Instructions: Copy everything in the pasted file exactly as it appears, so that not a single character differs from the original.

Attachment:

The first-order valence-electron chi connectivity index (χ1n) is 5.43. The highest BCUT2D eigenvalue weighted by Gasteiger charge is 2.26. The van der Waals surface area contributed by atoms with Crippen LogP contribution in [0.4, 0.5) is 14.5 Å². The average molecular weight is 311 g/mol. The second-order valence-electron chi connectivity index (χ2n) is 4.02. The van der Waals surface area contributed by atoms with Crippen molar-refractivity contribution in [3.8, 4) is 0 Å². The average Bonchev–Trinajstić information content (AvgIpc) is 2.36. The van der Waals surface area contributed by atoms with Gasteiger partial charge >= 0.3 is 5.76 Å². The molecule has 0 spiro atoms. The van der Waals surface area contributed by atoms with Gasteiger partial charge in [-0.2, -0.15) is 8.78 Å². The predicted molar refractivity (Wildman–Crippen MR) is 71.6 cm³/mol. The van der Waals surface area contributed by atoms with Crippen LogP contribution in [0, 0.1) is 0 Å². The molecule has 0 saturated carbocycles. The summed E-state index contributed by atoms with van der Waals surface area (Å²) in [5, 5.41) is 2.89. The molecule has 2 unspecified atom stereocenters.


The first-order valence-electron chi connectivity index (χ1n) is 5.43. The highest BCUT2D eigenvalue weighted by Gasteiger charge is 2.26. The van der Waals surface area contributed by atoms with Crippen LogP contribution in [0.4, 0.5) is 14.5 Å². The average molecular weight is 311 g/mol. The second-order valence-electron chi connectivity index (χ2n) is 4.02. The van der Waals surface area contributed by atoms with Crippen molar-refractivity contribution in [3.8, 4) is 0 Å². The average Bonchev–Trinajstić information content (AvgIpc) is 2.36. The van der Waals surface area contributed by atoms with Gasteiger partial charge >= 0.3 is 5.76 Å². The molecule has 0 spiro atoms. The van der Waals surface area contributed by atoms with Gasteiger partial charge in [-0.2, -0.15) is 8.78 Å². The predicted molar refractivity (Wildman–Crippen MR) is 71.6 cm³/mol. The van der Waals surface area contributed by atoms with Crippen LogP contribution in [0, 0.1) is 0 Å². The molecule has 0 saturated carbocycles. The summed E-state index contributed by atoms with van der Waals surface area (Å²) in [5, 5.41) is 2.89. The molecule has 2 unspecified atom stereocenters.